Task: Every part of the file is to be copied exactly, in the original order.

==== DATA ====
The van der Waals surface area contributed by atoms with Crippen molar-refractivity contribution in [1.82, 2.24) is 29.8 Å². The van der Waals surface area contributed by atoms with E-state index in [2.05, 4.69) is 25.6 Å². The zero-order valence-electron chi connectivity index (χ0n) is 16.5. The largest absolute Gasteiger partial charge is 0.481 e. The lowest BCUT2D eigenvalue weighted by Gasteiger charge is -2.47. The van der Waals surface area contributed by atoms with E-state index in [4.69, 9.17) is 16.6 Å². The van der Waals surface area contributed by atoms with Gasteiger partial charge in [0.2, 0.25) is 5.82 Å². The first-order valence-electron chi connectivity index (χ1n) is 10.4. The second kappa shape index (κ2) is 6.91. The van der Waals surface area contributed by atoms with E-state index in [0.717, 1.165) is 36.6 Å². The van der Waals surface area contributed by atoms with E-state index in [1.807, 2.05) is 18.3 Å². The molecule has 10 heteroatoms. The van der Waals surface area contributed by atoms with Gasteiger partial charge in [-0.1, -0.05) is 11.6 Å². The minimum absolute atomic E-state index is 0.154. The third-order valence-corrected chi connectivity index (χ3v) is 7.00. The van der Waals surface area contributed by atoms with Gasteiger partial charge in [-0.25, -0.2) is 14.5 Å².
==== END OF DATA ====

The van der Waals surface area contributed by atoms with Crippen molar-refractivity contribution in [1.82, 2.24) is 29.8 Å². The van der Waals surface area contributed by atoms with E-state index in [2.05, 4.69) is 25.6 Å². The zero-order valence-electron chi connectivity index (χ0n) is 16.5. The largest absolute Gasteiger partial charge is 0.481 e. The lowest BCUT2D eigenvalue weighted by Gasteiger charge is -2.47. The van der Waals surface area contributed by atoms with E-state index in [4.69, 9.17) is 16.6 Å². The van der Waals surface area contributed by atoms with Gasteiger partial charge in [0.2, 0.25) is 5.82 Å². The first-order valence-electron chi connectivity index (χ1n) is 10.4. The second kappa shape index (κ2) is 6.91. The van der Waals surface area contributed by atoms with E-state index in [0.717, 1.165) is 36.6 Å². The van der Waals surface area contributed by atoms with E-state index in [1.807, 2.05) is 18.3 Å². The molecule has 10 heteroatoms. The van der Waals surface area contributed by atoms with Gasteiger partial charge in [-0.1, -0.05) is 11.6 Å². The minimum absolute atomic E-state index is 0.154. The third-order valence-corrected chi connectivity index (χ3v) is 7.00. The van der Waals surface area contributed by atoms with Gasteiger partial charge in [-0.25, -0.2) is 14.5 Å².